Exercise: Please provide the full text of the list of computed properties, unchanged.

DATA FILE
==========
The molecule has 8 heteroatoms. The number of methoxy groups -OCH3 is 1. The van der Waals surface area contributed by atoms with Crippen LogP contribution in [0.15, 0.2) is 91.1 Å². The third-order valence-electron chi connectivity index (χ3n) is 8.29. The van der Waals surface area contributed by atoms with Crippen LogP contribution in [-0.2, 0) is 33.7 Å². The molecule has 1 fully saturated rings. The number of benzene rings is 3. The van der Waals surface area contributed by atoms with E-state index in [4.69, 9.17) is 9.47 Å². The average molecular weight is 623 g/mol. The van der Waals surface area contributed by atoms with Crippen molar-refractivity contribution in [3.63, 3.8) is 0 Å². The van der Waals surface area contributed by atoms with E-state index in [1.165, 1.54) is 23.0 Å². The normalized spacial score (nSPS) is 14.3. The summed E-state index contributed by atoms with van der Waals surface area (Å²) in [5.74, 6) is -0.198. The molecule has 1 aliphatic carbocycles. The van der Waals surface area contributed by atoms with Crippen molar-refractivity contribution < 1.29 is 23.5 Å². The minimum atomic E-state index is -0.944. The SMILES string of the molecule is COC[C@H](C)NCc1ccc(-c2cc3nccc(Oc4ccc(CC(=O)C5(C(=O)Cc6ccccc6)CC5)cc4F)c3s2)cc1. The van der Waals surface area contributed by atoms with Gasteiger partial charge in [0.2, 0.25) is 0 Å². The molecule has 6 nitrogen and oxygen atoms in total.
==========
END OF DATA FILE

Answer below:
The molecule has 8 heteroatoms. The number of methoxy groups -OCH3 is 1. The van der Waals surface area contributed by atoms with Crippen LogP contribution in [0.15, 0.2) is 91.1 Å². The third-order valence-electron chi connectivity index (χ3n) is 8.29. The van der Waals surface area contributed by atoms with Crippen LogP contribution in [-0.2, 0) is 33.7 Å². The molecule has 1 fully saturated rings. The number of benzene rings is 3. The van der Waals surface area contributed by atoms with E-state index in [4.69, 9.17) is 9.47 Å². The average molecular weight is 623 g/mol. The van der Waals surface area contributed by atoms with Crippen molar-refractivity contribution in [3.63, 3.8) is 0 Å². The van der Waals surface area contributed by atoms with E-state index in [1.165, 1.54) is 23.0 Å². The normalized spacial score (nSPS) is 14.3. The summed E-state index contributed by atoms with van der Waals surface area (Å²) in [5.74, 6) is -0.198. The molecule has 1 aliphatic carbocycles. The van der Waals surface area contributed by atoms with Crippen molar-refractivity contribution < 1.29 is 23.5 Å². The minimum atomic E-state index is -0.944. The SMILES string of the molecule is COC[C@H](C)NCc1ccc(-c2cc3nccc(Oc4ccc(CC(=O)C5(C(=O)Cc6ccccc6)CC5)cc4F)c3s2)cc1. The van der Waals surface area contributed by atoms with Gasteiger partial charge in [0.2, 0.25) is 0 Å². The molecule has 6 nitrogen and oxygen atoms in total.